[Python-Dev] cpython (3.2): don't mention implementation detail

Terry Reedy tjreedy at udel.edu
Tue Dec 20 11:27:41 CET 2011

On 12/20/2011 3:51 AM, Antoine Pitrou wrote:
> On Mon, 19 Dec 2011 22:42:43 +0100
> benjamin.peterson<python-checkins at python.org>  wrote:
>> http://hg.python.org/cpython/rev/d85efd73b0e1
>> changeset:   74088:d85efd73b0e1
>> branch:      3.2
>> parent:      74082:71e5a083f9b1
>> user:        Benjamin Peterson<benjamin at python.org>
>> date:        Mon Dec 19 16:41:11 2011 -0500
>> summary:
>>    don't mention implementation detail
>> files:
>>    Doc/library/operator.rst |  10 +++++-----
>>    1 files changed, 5 insertions(+), 5 deletions(-)
>> diff --git a/Doc/library/operator.rst b/Doc/library/operator.rst
>> --- a/Doc/library/operator.rst
>> +++ b/Doc/library/operator.rst
>> @@ -12,11 +12,11 @@
>>      from operator import itemgetter, iadd
>> -The :mod:`operator` module exports a set of functions implemented in C
>> -corresponding to the intrinsic operators of Python.  For example,
>> -``operator.add(x, y)`` is equivalent to the expression ``x+y``.  The function
>> -names are those used for special class methods; variants without leading and
>> -trailing ``__`` are also provided for convenience.
> I disagree with this change. Knowing that they are written in C is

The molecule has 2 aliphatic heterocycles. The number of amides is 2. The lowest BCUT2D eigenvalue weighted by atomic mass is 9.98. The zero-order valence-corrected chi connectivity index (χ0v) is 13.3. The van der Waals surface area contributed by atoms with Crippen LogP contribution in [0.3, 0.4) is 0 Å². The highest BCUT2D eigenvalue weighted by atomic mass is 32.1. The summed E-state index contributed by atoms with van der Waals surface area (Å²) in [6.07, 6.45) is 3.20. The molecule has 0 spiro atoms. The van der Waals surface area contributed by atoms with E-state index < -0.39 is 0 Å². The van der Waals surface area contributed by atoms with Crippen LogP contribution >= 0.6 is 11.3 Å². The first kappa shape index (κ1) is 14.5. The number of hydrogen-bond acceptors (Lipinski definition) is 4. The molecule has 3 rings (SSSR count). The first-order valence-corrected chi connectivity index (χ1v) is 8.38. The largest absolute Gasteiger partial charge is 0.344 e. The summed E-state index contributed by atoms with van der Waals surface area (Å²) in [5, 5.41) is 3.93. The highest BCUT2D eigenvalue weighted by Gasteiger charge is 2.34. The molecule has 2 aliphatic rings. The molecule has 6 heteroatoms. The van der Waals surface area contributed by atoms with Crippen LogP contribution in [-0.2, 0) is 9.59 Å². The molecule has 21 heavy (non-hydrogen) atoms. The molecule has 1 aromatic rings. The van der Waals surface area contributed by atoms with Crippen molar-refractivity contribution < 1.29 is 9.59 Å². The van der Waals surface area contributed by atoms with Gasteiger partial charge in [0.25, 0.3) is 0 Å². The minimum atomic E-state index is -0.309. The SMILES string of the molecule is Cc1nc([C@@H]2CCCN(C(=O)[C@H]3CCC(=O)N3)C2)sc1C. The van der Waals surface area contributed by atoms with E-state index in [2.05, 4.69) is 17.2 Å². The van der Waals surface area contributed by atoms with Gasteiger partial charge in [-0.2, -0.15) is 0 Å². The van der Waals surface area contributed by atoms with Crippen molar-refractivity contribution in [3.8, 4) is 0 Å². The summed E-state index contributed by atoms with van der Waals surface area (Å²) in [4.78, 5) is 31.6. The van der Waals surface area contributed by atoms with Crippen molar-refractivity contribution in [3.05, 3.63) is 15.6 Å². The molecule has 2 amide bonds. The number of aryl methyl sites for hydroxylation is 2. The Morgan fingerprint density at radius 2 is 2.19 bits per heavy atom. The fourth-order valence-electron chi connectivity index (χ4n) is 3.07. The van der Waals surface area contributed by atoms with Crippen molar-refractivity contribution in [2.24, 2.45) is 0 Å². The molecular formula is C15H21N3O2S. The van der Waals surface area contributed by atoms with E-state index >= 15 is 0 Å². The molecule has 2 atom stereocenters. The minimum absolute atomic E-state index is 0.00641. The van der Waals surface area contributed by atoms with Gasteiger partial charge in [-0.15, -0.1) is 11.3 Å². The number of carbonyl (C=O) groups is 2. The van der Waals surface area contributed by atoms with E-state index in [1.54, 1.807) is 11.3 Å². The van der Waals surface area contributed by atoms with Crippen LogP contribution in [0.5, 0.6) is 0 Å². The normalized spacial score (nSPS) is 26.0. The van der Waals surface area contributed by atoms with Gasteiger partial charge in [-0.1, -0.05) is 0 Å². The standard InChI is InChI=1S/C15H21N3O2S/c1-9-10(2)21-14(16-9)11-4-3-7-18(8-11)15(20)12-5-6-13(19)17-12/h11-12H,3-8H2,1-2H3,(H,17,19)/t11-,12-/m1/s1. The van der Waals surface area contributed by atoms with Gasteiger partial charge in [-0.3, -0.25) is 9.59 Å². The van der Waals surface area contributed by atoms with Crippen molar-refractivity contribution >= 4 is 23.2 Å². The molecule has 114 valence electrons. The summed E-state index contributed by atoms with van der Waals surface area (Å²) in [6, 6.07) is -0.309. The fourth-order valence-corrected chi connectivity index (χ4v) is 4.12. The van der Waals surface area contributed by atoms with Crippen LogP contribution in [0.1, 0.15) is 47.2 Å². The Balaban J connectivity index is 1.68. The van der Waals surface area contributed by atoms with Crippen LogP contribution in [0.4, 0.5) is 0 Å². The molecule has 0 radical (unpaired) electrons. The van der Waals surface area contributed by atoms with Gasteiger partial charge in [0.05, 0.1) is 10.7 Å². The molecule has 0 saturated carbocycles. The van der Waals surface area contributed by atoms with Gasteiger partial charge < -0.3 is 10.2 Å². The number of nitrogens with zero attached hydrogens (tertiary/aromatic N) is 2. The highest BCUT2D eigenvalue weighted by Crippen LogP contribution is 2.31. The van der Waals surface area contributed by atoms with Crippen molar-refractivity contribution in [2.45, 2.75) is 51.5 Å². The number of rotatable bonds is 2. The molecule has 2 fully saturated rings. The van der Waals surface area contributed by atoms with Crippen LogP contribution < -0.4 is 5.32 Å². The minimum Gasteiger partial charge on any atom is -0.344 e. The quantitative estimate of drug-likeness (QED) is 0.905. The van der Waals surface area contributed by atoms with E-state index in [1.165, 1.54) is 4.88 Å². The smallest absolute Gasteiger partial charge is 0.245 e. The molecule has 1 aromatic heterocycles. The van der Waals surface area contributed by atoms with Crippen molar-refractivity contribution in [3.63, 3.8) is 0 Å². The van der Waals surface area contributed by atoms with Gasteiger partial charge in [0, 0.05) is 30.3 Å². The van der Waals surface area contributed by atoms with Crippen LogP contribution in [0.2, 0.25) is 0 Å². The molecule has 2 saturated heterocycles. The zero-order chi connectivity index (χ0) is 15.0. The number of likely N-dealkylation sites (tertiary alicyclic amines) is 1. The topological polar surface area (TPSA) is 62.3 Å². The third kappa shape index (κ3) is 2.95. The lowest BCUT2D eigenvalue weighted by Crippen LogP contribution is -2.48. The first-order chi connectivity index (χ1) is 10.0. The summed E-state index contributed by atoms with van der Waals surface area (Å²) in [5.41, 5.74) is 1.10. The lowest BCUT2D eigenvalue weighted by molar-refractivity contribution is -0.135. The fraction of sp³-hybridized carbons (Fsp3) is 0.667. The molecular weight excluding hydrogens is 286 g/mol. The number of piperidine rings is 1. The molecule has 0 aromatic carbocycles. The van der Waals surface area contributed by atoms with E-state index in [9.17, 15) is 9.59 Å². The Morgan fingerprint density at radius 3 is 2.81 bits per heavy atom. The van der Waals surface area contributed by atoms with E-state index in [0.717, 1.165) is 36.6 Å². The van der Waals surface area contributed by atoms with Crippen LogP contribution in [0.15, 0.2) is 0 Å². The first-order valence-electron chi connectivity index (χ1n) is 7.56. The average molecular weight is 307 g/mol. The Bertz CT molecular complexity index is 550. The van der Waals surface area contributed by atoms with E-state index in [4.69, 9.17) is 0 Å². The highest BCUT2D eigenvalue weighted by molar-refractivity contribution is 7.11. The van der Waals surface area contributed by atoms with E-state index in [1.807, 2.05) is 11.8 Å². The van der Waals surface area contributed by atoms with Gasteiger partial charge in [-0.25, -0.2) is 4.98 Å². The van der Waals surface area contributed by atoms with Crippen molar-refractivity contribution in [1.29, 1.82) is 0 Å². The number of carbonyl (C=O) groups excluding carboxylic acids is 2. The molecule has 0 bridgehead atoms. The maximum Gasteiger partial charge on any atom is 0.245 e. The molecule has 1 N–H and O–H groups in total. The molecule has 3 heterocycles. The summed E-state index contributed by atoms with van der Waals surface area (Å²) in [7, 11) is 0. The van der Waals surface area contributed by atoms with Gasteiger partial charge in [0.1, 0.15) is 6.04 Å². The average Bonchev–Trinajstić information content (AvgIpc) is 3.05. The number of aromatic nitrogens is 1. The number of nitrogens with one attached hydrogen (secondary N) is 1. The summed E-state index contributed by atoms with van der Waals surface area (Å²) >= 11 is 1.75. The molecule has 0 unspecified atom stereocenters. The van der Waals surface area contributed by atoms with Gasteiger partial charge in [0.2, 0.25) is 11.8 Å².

> important when deciding to pass them to e.g. sort() or sorted(),
> because you know it will be faster than an arbitrary pure Python
> function.
> You could tag it as a "CPython implementation detail" if you want, or
> talk about performance rather than mention "C".

The existence of operator and the behavior of its functions is not a C 
implementation detail. So some change was needed. I think a programmer 
can assume that they are are written in the implementation language to 
be as fast as possible. I do not think we should load the manual with 
'In CPython, this is implemented in C" notes all over. For instance, 
there is nothing is the library manual that I can see that specifies 
that the builtin functions and types are written in C (for CPython). And 
I remember that Guido has asked that the manual not discuss big O()
behavior of the methods of builtin classes.

I so see a note like "The binascii module contains low-level functions 
written in C for greater speed that are used by the higher-level 
modules." But that should be revised somehow for the same reason as 
operator. But I don't this this is typical. The heapq module makes no 
mention of _heapq. I think all this sort of stuff belong in a separate 
CPython Notes.

Perhaps Python Setup and Usage could be renamed CPython Setup and Usage 
and expanded with more info on gc (ref counting), O() notes, Python vs. 
C code, etc. I presume that other implementations are not run with 
'python script.py', so the very first section is CPython specific 
anyway. In fact, I have the impression that for some *nix systems, that 
is CPython 2 specific.

Terry Jan Reedy

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